Biocomposites are composite materials shaped by a matrix and a reinforcement of natural fibers. Ecological worry and the price of synthetic fibers have driven the utilization of natural fiber as reinforcement in polymeric composites.
The matrix (resin) stage is shaped by polymers obtained from nonrenewable and renewable resources. The matrix is essential to defend the fibers from mechanical damage and environmental degradation, to hold the fibers together, and to send the loads on them.
Additionally, biofibers are the main components of biocomposites, which are obtained from biological origins like fibers from recycled wood, crops, waste paper, regenerated cellulose fiber, or crop processing byproducts.
The attention to biocomposites is constantly rising in automobiles, aerospace, railway, military, packaging, and construction sectors. Moreover, biocomposites are also gaining traction in various fundamental research, because of their significant benefits including renewable, recyclable, biodegradable, and cheap.
These composites can be utilized as a complement, or alone, to standard materials like carbon fiber. In addition, biocomposite materials enhance safety and health in their production, have a similar visual appeal to wood, are eco-friendly, and are lighter in weight.
Industrial Applications of Biocomposites
Here are some major users of biocomposites:
In Automotive Sector
The automotive sector is increasingly using lightweight materials to produce fuel-efficient automobiles that comply with government rules, for instance, the EU CO2 emission limited 95 g/km, enforced in 2020, and the Corporate Average Fuel Economy standard of 54.5 mpg by 2025.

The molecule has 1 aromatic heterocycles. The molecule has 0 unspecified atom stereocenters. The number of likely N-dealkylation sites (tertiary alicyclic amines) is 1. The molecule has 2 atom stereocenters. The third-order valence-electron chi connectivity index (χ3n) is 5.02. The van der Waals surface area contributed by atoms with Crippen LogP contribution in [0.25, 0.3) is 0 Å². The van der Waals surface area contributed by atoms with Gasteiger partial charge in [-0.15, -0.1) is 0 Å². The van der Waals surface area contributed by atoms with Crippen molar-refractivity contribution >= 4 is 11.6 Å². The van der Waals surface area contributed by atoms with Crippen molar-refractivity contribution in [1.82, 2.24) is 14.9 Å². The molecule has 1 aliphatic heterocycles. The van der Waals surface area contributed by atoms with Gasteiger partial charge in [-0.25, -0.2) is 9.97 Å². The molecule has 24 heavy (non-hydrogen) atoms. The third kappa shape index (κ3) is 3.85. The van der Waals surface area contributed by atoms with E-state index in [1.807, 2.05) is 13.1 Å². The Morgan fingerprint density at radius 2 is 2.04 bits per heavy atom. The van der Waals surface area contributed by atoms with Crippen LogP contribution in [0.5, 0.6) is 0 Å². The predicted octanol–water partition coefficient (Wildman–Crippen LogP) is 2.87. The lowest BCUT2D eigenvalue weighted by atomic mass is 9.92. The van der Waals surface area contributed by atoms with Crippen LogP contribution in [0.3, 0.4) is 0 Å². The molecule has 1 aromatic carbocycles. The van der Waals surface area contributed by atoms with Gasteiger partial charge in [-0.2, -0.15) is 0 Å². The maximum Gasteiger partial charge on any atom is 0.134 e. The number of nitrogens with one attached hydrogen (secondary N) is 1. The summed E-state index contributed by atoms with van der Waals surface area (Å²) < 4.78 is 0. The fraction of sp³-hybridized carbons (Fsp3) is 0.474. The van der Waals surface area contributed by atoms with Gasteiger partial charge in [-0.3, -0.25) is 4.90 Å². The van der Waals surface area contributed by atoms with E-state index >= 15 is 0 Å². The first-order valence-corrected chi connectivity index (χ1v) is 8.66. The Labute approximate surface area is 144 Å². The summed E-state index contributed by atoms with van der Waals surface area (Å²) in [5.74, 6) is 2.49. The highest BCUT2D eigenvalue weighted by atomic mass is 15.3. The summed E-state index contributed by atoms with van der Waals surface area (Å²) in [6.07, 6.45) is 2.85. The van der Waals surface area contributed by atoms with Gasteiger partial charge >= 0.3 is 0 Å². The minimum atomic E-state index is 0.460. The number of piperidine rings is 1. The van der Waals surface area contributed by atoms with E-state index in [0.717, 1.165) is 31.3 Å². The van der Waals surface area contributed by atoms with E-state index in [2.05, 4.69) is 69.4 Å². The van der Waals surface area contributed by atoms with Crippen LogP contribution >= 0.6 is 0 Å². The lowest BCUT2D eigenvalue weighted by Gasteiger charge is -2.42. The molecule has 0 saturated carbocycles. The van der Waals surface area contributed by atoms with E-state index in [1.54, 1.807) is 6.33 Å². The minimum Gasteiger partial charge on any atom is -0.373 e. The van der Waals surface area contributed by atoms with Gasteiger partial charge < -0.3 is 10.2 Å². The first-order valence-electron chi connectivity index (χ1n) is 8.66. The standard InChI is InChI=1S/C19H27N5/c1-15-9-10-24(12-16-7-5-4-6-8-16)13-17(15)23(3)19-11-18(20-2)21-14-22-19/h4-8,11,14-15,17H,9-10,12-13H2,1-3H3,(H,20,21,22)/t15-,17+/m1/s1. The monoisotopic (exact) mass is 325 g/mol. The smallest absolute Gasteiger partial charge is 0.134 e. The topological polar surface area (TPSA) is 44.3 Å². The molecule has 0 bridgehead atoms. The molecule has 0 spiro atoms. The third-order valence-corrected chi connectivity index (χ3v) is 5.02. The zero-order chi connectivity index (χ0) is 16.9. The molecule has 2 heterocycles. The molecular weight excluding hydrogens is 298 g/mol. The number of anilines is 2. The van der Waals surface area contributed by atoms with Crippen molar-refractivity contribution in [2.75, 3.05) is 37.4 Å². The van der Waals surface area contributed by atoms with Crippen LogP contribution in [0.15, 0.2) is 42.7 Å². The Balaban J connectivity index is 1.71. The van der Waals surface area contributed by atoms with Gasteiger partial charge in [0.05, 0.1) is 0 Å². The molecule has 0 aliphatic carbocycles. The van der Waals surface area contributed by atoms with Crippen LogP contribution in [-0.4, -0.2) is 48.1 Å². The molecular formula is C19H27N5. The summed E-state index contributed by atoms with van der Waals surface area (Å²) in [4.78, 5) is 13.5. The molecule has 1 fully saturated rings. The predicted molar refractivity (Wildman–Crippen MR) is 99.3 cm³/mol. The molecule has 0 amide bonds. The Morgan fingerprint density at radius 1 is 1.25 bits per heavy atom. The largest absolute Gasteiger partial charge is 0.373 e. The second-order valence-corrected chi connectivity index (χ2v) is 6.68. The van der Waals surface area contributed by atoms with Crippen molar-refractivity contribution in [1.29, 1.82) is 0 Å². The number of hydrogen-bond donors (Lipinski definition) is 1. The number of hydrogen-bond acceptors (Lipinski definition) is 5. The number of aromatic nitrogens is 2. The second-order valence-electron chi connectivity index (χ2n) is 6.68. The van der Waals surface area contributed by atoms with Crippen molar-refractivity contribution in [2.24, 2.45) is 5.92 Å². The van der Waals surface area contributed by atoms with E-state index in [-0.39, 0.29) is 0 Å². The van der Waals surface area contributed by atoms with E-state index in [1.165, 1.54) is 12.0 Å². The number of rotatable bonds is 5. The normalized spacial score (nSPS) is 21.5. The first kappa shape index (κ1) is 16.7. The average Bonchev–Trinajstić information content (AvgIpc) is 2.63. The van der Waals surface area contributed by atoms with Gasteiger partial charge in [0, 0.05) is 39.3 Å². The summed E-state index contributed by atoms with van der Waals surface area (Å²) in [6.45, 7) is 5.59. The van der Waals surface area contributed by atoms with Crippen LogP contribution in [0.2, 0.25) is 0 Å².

Apart from the lightweight nature of biocomposites, they also decrease the dependence on non-renewable resources like traditional petroleum-based polymers. In addition, biocomposites also offer high cost and power savings to manufacturers
Furthermore, Natural Fiber Composites (NFCs) are extensively utilized in the interior parts of vehicles like doors, windows, dashboards, and driver cabins. Whereas, seat bases, rear shelves, trims for trunks & spare wheels, interior trims for doors, and headliners are mainly manufactured out of Wood–Plastic Composites (WPCs).
In Construction Sector
The construction sector is constantly looking for sustainable materials to fight the continuing ecological crises and continuously depleting global resources. Biocomposites have also received attention from the construction sector because of their low cost, biodegradability, and renewability.
This has resulted in the boosting demand for biocomposites in the construction sector. These materials are employed in decks, flooring, decorative paneling, windows, doors, roofing, and framing of wallboard and walls.
Moreover, the rising construction activities in developing nations because of the increasing government funding to enhance public infrastructure is likely to surge the requirement for biocomposites in the years to come.